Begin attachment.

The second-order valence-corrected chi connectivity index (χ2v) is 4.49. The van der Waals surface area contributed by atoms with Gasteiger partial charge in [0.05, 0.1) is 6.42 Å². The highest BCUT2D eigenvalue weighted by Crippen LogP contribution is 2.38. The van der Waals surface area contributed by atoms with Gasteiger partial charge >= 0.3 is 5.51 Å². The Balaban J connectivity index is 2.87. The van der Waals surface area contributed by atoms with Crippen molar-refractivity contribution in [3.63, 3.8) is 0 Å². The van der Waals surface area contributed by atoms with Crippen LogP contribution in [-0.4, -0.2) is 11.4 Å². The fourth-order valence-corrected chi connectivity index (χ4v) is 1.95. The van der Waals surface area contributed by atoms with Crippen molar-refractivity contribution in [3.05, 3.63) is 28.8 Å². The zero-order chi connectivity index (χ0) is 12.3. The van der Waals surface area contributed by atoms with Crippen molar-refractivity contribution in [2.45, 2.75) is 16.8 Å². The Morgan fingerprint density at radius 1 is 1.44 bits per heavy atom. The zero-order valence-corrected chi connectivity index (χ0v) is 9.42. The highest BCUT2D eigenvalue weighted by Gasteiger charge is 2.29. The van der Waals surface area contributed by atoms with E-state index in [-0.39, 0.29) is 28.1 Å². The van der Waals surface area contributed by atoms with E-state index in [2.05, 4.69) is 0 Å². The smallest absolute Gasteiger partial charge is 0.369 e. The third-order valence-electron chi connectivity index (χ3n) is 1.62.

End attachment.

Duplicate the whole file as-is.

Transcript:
The second-order valence-corrected chi connectivity index (χ2v) is 4.49. The van der Waals surface area contributed by atoms with Gasteiger partial charge in [0.05, 0.1) is 6.42 Å². The highest BCUT2D eigenvalue weighted by Crippen LogP contribution is 2.38. The van der Waals surface area contributed by atoms with Gasteiger partial charge >= 0.3 is 5.51 Å². The Balaban J connectivity index is 2.87. The van der Waals surface area contributed by atoms with Crippen molar-refractivity contribution in [3.63, 3.8) is 0 Å². The van der Waals surface area contributed by atoms with Crippen LogP contribution in [-0.4, -0.2) is 11.4 Å². The fourth-order valence-corrected chi connectivity index (χ4v) is 1.95. The van der Waals surface area contributed by atoms with Crippen molar-refractivity contribution in [3.05, 3.63) is 28.8 Å². The zero-order chi connectivity index (χ0) is 12.3. The van der Waals surface area contributed by atoms with Crippen molar-refractivity contribution in [2.45, 2.75) is 16.8 Å². The Morgan fingerprint density at radius 1 is 1.44 bits per heavy atom. The zero-order valence-corrected chi connectivity index (χ0v) is 9.42. The highest BCUT2D eigenvalue weighted by Gasteiger charge is 2.29. The van der Waals surface area contributed by atoms with E-state index in [-0.39, 0.29) is 28.1 Å². The van der Waals surface area contributed by atoms with E-state index in [2.05, 4.69) is 0 Å². The smallest absolute Gasteiger partial charge is 0.369 e. The third-order valence-electron chi connectivity index (χ3n) is 1.62.